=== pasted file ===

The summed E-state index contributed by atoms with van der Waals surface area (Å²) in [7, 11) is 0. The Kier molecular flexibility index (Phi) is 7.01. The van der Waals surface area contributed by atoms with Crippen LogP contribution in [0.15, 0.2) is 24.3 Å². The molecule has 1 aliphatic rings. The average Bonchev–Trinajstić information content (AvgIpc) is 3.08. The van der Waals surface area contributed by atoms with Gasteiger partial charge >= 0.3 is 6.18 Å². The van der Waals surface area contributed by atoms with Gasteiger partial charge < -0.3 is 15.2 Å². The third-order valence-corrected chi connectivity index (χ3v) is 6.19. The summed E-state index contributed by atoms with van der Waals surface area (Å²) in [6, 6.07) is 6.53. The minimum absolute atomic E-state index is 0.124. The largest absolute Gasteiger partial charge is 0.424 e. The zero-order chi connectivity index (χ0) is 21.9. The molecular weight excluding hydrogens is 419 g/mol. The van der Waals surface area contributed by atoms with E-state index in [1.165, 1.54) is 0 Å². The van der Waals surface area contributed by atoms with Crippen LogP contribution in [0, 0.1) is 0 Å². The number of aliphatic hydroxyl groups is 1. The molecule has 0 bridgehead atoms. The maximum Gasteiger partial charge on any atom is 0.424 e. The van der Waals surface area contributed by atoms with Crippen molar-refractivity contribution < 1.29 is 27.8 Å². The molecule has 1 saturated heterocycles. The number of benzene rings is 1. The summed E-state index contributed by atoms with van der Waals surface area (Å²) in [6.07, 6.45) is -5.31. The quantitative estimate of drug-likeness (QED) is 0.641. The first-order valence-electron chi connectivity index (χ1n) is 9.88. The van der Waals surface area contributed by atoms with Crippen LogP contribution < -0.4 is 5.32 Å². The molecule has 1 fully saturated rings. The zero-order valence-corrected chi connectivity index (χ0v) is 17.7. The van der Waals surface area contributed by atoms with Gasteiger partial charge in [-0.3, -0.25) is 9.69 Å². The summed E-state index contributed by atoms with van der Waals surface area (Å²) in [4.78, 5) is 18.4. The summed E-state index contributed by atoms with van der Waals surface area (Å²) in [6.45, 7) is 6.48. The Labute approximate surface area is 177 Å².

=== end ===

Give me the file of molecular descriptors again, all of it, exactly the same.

The summed E-state index contributed by atoms with van der Waals surface area (Å²) in [7, 11) is 0. The Kier molecular flexibility index (Phi) is 7.01. The van der Waals surface area contributed by atoms with Crippen LogP contribution in [0.15, 0.2) is 24.3 Å². The molecule has 1 aliphatic rings. The average Bonchev–Trinajstić information content (AvgIpc) is 3.08. The van der Waals surface area contributed by atoms with Gasteiger partial charge >= 0.3 is 6.18 Å². The van der Waals surface area contributed by atoms with Gasteiger partial charge < -0.3 is 15.2 Å². The third-order valence-corrected chi connectivity index (χ3v) is 6.19. The summed E-state index contributed by atoms with van der Waals surface area (Å²) in [6, 6.07) is 6.53. The minimum absolute atomic E-state index is 0.124. The largest absolute Gasteiger partial charge is 0.424 e. The zero-order chi connectivity index (χ0) is 21.9. The molecular weight excluding hydrogens is 419 g/mol. The van der Waals surface area contributed by atoms with E-state index in [1.165, 1.54) is 0 Å². The van der Waals surface area contributed by atoms with Crippen LogP contribution in [0, 0.1) is 0 Å². The number of aliphatic hydroxyl groups is 1. The molecule has 0 bridgehead atoms. The maximum Gasteiger partial charge on any atom is 0.424 e. The van der Waals surface area contributed by atoms with Crippen molar-refractivity contribution < 1.29 is 27.8 Å². The molecule has 1 saturated heterocycles. The number of benzene rings is 1. The summed E-state index contributed by atoms with van der Waals surface area (Å²) in [6.07, 6.45) is -5.31. The quantitative estimate of drug-likeness (QED) is 0.641. The first-order valence-electron chi connectivity index (χ1n) is 9.88. The van der Waals surface area contributed by atoms with Crippen LogP contribution < -0.4 is 5.32 Å². The molecule has 1 fully saturated rings. The zero-order valence-corrected chi connectivity index (χ0v) is 17.7. The van der Waals surface area contributed by atoms with Gasteiger partial charge in [-0.3, -0.25) is 9.69 Å². The summed E-state index contributed by atoms with van der Waals surface area (Å²) in [4.78, 5) is 18.4. The summed E-state index contributed by atoms with van der Waals surface area (Å²) in [6.45, 7) is 6.48. The Labute approximate surface area is 177 Å².